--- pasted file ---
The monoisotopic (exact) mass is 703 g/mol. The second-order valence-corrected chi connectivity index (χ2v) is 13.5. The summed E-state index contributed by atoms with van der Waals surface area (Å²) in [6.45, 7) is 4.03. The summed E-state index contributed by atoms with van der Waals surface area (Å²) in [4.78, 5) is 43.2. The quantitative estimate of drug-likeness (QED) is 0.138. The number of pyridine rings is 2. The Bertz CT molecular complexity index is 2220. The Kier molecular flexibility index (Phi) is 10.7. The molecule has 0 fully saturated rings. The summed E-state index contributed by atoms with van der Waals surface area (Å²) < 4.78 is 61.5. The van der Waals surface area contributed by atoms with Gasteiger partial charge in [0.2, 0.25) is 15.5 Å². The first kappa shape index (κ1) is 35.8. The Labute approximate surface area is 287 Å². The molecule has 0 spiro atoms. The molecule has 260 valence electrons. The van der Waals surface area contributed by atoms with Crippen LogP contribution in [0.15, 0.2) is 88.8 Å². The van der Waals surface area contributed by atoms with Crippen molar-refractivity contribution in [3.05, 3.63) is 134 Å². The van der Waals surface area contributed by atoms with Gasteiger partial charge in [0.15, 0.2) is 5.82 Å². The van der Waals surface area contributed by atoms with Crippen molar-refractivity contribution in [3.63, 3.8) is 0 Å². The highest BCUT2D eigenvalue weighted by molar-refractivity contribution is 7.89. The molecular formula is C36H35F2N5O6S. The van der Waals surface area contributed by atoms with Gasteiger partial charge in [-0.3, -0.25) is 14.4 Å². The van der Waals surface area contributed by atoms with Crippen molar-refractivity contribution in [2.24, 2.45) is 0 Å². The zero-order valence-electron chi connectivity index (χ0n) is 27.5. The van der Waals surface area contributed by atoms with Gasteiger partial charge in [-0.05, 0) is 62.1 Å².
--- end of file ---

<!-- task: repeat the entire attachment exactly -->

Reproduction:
The monoisotopic (exact) mass is 703 g/mol. The second-order valence-corrected chi connectivity index (χ2v) is 13.5. The summed E-state index contributed by atoms with van der Waals surface area (Å²) in [6.45, 7) is 4.03. The summed E-state index contributed by atoms with van der Waals surface area (Å²) in [4.78, 5) is 43.2. The quantitative estimate of drug-likeness (QED) is 0.138. The number of pyridine rings is 2. The Bertz CT molecular complexity index is 2220. The Kier molecular flexibility index (Phi) is 10.7. The molecule has 0 fully saturated rings. The summed E-state index contributed by atoms with van der Waals surface area (Å²) < 4.78 is 61.5. The van der Waals surface area contributed by atoms with Gasteiger partial charge in [0.2, 0.25) is 15.5 Å². The first kappa shape index (κ1) is 35.8. The Labute approximate surface area is 287 Å². The molecule has 0 spiro atoms. The molecule has 260 valence electrons. The van der Waals surface area contributed by atoms with Crippen LogP contribution in [0.15, 0.2) is 88.8 Å². The van der Waals surface area contributed by atoms with Crippen molar-refractivity contribution in [3.05, 3.63) is 134 Å². The van der Waals surface area contributed by atoms with Gasteiger partial charge in [0.15, 0.2) is 5.82 Å². The van der Waals surface area contributed by atoms with Crippen molar-refractivity contribution in [3.63, 3.8) is 0 Å². The highest BCUT2D eigenvalue weighted by molar-refractivity contribution is 7.89. The molecular formula is C36H35F2N5O6S. The van der Waals surface area contributed by atoms with Gasteiger partial charge in [-0.3, -0.25) is 14.4 Å². The van der Waals surface area contributed by atoms with Crippen molar-refractivity contribution in [2.24, 2.45) is 0 Å². The zero-order valence-electron chi connectivity index (χ0n) is 27.5. The van der Waals surface area contributed by atoms with Gasteiger partial charge in [-0.05, 0) is 62.1 Å².